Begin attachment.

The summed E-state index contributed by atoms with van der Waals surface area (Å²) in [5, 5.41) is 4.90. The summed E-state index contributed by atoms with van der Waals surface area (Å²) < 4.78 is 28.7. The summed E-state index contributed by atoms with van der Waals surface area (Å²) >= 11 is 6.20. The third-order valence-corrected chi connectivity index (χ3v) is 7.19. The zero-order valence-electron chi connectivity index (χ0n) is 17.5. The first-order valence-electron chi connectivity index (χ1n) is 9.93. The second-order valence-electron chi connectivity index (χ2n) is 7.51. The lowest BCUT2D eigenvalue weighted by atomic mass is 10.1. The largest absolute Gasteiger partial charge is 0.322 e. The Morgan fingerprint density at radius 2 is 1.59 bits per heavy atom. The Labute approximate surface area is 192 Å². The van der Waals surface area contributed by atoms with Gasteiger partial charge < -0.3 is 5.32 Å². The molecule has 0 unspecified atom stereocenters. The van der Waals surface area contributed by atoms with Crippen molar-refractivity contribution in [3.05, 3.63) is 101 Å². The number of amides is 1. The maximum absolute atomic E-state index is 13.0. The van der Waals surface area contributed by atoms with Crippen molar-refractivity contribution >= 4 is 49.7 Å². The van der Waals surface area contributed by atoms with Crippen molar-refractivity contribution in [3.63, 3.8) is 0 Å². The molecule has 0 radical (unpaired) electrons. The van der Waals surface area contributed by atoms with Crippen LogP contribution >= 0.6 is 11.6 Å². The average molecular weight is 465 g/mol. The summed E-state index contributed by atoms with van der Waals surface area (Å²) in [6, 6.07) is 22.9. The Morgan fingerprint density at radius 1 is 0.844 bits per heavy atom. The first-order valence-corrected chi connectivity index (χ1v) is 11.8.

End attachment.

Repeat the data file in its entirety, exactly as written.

The summed E-state index contributed by atoms with van der Waals surface area (Å²) in [5, 5.41) is 4.90. The summed E-state index contributed by atoms with van der Waals surface area (Å²) < 4.78 is 28.7. The summed E-state index contributed by atoms with van der Waals surface area (Å²) >= 11 is 6.20. The third-order valence-corrected chi connectivity index (χ3v) is 7.19. The zero-order valence-electron chi connectivity index (χ0n) is 17.5. The first-order valence-electron chi connectivity index (χ1n) is 9.93. The second-order valence-electron chi connectivity index (χ2n) is 7.51. The lowest BCUT2D eigenvalue weighted by atomic mass is 10.1. The largest absolute Gasteiger partial charge is 0.322 e. The Morgan fingerprint density at radius 2 is 1.59 bits per heavy atom. The Labute approximate surface area is 192 Å². The van der Waals surface area contributed by atoms with Gasteiger partial charge < -0.3 is 5.32 Å². The molecule has 0 unspecified atom stereocenters. The van der Waals surface area contributed by atoms with Crippen molar-refractivity contribution in [3.05, 3.63) is 101 Å². The number of amides is 1. The maximum absolute atomic E-state index is 13.0. The van der Waals surface area contributed by atoms with Crippen molar-refractivity contribution >= 4 is 49.7 Å². The van der Waals surface area contributed by atoms with Crippen molar-refractivity contribution in [3.63, 3.8) is 0 Å². The molecule has 0 radical (unpaired) electrons. The van der Waals surface area contributed by atoms with Crippen LogP contribution >= 0.6 is 11.6 Å². The average molecular weight is 465 g/mol. The summed E-state index contributed by atoms with van der Waals surface area (Å²) in [6, 6.07) is 22.9. The Morgan fingerprint density at radius 1 is 0.844 bits per heavy atom. The first-order valence-corrected chi connectivity index (χ1v) is 11.8.